Tuesday, May 18, 2010

Rare Treat

There's not been any new business in Pandemonia for quite a spell. But there's breaking news over at Whirled of Kelly.

Coming up soon will be the premier posting of the first three issues of The Adventures of Peter Wheat, Walt Kelly's adventure fantasy. Issues from this series are extremely scarce, but showcasing issues 1, 2 and 3, in order, is a rare treat indeed, courtesy of our friend OtherEric of the Digital Comic Museum.

Head on over to Whirled of Kelly, to see it unfold.. Here's a sneak preview panel:


  1. I just discovered your blog, and among the reasons I regret not doing so earlier is that I wasn't able to post encouraging comments along the way as you posted Pandemonia.

    As I work through the series, I'm struck by the fact that I really wasn't as into it when it first came out as I am now. That's strange, as I'd been a Pogo and Kelly lover from way back. I "imprinted" on Pogo back in the early 1950s, when I was a mere sprat of 6 and 7. Must have started around 1952, as I still have a hazy memory of a trip to the San Francisco newspaper that carried the strip to get an "I Go Pogo" button (which I still have, natch). But what really kicked it off were the book reprints and specials along with the Dell comics. I had whole sections of Uncle Pogo's Stepmother Goose and Uncle Pogo's So-So Stories memorized from reading them so much, and each succeeding re-reading had me in hysterics as uncontrollable as the first. Same with the comic books.

    Although I loved reading and re-reading the strip reprint books, those book specials and the comic books were my favorite Pogo incarnations back then and still are. The variety of outlandish settings, the sheer comic verve of the action, the exuberant character expressions all had greater appeal to me than the generally more staid daily strip (the papers we took at the time didn't carry the Sundays). I missed the comic books when they stopped, and then the specials ended with the Pogo Peek-A-Book, replaced by Sunday reprints, so that particular kind of Pogo, the kind I liked best, seemed to have faded away for me. I still loved Kelly, the strip, and his art actually got better and better, but he no longer seemed to be doing the kind of thing I liked best. I have to admit that the social and political satire, while clever and as and beautifully drawn as ever, really didn't interest me too much, and as that became more and more a part of the strip my interest started to wane.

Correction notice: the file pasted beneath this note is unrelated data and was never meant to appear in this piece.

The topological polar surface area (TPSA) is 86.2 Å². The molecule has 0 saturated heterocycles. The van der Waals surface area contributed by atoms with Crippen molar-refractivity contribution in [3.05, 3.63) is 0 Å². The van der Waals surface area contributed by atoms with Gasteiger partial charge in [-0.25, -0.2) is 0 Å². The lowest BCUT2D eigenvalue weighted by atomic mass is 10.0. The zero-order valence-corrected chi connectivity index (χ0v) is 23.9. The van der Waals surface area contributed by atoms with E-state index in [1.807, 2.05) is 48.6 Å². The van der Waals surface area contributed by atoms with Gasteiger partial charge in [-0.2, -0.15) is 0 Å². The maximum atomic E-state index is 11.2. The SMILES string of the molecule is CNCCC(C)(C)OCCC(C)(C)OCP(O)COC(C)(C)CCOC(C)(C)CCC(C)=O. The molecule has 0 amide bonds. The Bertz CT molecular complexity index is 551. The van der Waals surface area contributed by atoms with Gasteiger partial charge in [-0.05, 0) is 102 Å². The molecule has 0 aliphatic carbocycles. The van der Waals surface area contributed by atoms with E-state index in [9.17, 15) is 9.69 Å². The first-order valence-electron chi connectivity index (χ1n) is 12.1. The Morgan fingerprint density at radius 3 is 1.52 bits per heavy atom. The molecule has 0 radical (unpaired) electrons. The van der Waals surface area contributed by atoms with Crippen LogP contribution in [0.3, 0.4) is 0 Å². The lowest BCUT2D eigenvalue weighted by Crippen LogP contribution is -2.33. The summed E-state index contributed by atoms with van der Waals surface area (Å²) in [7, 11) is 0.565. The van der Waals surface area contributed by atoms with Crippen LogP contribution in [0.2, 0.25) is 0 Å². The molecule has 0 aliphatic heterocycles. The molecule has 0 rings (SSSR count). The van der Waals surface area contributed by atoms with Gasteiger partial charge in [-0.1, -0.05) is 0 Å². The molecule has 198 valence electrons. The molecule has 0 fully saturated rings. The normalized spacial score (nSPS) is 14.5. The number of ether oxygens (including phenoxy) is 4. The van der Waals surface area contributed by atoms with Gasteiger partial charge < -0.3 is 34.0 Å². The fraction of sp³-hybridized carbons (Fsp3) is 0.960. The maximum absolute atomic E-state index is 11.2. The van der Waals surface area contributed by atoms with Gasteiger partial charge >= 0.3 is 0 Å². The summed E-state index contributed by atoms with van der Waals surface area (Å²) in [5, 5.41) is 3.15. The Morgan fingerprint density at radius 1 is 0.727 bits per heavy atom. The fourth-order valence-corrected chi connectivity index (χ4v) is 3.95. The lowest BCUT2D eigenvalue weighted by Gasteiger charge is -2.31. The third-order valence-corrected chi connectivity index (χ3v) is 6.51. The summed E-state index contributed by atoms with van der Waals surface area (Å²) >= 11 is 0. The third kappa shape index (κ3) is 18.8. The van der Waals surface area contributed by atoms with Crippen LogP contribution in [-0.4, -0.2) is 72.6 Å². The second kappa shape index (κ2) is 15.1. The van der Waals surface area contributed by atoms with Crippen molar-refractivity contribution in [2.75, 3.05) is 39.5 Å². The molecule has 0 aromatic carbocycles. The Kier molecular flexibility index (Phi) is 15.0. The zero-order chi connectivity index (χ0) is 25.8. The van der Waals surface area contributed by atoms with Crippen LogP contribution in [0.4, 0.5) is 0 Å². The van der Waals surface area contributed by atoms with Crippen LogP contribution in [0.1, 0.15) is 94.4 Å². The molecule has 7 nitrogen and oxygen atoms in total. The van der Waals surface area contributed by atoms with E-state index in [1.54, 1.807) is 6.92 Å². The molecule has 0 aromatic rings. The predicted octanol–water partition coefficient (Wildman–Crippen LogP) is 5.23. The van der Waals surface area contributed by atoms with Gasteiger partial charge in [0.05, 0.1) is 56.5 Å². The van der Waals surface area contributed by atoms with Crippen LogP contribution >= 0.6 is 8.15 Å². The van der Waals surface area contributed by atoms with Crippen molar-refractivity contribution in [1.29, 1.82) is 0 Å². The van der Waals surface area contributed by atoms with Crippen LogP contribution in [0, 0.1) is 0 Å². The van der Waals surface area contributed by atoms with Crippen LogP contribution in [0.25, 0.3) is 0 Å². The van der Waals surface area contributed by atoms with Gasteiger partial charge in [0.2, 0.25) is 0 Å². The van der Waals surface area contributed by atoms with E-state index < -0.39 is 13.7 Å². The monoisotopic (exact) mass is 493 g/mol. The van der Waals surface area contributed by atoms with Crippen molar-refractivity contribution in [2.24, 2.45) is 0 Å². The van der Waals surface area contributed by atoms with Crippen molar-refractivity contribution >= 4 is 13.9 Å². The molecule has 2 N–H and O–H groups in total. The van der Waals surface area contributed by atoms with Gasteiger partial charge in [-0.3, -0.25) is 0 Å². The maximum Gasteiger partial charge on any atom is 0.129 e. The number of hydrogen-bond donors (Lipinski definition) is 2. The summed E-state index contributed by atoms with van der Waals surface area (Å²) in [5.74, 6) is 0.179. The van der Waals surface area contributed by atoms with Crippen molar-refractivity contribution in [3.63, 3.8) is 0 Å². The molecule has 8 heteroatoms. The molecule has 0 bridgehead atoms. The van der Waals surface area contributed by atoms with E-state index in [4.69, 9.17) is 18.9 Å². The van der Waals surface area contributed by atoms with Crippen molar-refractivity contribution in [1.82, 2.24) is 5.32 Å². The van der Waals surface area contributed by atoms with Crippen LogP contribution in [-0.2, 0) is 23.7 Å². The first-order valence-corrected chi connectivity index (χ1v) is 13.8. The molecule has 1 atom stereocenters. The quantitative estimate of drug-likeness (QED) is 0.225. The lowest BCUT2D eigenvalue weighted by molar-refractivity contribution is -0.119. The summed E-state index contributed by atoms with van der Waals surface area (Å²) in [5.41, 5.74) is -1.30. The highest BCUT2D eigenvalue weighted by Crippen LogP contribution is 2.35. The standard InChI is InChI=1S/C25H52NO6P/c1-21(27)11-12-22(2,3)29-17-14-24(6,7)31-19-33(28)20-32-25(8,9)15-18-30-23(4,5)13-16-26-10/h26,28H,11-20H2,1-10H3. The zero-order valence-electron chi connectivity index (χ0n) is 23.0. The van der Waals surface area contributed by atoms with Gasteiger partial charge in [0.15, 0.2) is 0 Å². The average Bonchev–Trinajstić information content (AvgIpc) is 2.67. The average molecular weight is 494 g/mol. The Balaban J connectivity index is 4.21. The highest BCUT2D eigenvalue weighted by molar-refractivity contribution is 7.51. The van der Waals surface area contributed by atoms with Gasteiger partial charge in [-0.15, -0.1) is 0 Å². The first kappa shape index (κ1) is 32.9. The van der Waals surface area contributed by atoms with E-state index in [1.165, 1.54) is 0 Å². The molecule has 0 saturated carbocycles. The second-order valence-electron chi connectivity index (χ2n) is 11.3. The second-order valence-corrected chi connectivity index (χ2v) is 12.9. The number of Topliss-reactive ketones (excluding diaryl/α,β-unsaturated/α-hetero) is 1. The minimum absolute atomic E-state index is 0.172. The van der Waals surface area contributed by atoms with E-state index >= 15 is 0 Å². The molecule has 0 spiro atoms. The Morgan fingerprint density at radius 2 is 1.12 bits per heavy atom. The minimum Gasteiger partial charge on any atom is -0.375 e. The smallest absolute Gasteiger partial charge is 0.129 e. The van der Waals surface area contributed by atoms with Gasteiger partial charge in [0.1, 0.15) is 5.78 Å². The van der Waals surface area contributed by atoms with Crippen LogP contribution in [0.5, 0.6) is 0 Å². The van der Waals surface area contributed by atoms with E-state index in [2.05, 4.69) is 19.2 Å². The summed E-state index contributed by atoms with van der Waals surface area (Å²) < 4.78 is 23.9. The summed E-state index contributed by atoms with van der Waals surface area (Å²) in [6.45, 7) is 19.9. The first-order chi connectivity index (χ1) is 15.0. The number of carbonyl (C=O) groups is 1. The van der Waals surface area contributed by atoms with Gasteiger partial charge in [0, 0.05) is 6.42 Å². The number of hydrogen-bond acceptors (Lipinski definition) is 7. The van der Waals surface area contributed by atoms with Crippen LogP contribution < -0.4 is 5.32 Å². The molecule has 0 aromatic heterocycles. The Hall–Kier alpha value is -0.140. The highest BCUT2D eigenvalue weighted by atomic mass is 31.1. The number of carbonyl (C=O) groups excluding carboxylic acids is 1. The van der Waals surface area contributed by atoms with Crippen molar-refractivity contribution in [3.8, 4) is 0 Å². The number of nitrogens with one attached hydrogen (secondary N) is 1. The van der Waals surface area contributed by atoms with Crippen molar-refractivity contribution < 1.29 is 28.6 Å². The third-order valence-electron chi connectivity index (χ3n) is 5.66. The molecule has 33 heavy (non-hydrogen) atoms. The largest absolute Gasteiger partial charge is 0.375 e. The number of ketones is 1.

That's a long and rambling backstory to bring me up to my state of mind when Pandemonia started. I can't remember if the papers we took at the time still carried Pogo, but I did get the book. I didn't actually ignore it, but my copy never well-worn like the earlier books.

    Flash-forward to May 2010 and your blog and it's as if I'm rediscovering not only Panedemonia, but also the Walt Kelly I first came to love as a chile. It's all there - the unbelievably imaginative settings, the comedy, the outrageous expressions, the I-wish-I-were-there landscapes, all expressed in art by Kelly at the top of his form.

    What a wonderful present, thank you so much.

  2. I love long and rambling backstories, Paul. Thanks for sharing your Kelly state of mind. I had similar feelings over the years, and (blanch) I almost gave away my Kelly collection several years ago, having been sort of bored with it, having read it so many times. But I couldn't bring myself to do it, for sentimental reasons that it had been with me for so long. And then I scanned a few things to blog, and wham—looking at the art close-up and sharp, it all seemed new. And by now my renewed appreciation is off the scale. And I'm glad you and people like you are experiencing that too.

    You're welcome Paul, and thank you again.